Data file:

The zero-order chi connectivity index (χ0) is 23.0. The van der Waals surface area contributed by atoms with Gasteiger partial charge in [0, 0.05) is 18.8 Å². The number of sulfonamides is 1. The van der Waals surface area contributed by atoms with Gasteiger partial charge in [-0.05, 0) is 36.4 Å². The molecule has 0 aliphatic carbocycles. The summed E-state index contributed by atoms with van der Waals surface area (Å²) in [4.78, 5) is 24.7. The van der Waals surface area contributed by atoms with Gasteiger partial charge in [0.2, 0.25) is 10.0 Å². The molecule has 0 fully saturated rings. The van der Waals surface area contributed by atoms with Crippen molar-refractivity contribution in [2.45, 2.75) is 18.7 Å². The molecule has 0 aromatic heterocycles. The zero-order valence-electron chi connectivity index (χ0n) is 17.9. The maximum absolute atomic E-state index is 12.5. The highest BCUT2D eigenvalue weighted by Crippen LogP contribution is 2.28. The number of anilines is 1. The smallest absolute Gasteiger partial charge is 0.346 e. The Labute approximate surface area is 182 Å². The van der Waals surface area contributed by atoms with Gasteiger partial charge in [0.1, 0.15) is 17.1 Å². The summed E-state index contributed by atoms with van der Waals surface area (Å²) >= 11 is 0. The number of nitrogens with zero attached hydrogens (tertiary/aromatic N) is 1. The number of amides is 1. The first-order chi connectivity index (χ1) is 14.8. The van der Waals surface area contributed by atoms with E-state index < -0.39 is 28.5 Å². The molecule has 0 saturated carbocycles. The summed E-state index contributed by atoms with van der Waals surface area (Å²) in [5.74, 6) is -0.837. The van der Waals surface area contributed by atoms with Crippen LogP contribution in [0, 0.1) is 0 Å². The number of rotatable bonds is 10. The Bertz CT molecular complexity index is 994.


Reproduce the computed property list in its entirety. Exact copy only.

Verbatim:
The zero-order chi connectivity index (χ0) is 23.0. The van der Waals surface area contributed by atoms with Gasteiger partial charge in [0, 0.05) is 18.8 Å². The number of sulfonamides is 1. The van der Waals surface area contributed by atoms with Gasteiger partial charge in [-0.05, 0) is 36.4 Å². The molecule has 0 aliphatic carbocycles. The summed E-state index contributed by atoms with van der Waals surface area (Å²) in [4.78, 5) is 24.7. The van der Waals surface area contributed by atoms with Gasteiger partial charge in [0.2, 0.25) is 10.0 Å². The molecule has 0 fully saturated rings. The van der Waals surface area contributed by atoms with Crippen molar-refractivity contribution in [2.45, 2.75) is 18.7 Å². The molecule has 0 aromatic heterocycles. The zero-order valence-electron chi connectivity index (χ0n) is 17.9. The maximum absolute atomic E-state index is 12.5. The highest BCUT2D eigenvalue weighted by Crippen LogP contribution is 2.28. The number of anilines is 1. The smallest absolute Gasteiger partial charge is 0.346 e. The Labute approximate surface area is 182 Å². The van der Waals surface area contributed by atoms with Gasteiger partial charge in [0.1, 0.15) is 17.1 Å². The summed E-state index contributed by atoms with van der Waals surface area (Å²) >= 11 is 0. The number of nitrogens with zero attached hydrogens (tertiary/aromatic N) is 1. The number of amides is 1. The first-order chi connectivity index (χ1) is 14.8. The van der Waals surface area contributed by atoms with E-state index < -0.39 is 28.5 Å². The molecule has 0 saturated carbocycles. The summed E-state index contributed by atoms with van der Waals surface area (Å²) in [5.74, 6) is -0.837. The van der Waals surface area contributed by atoms with Crippen LogP contribution in [0, 0.1) is 0 Å². The number of rotatable bonds is 10. The Bertz CT molecular complexity index is 994.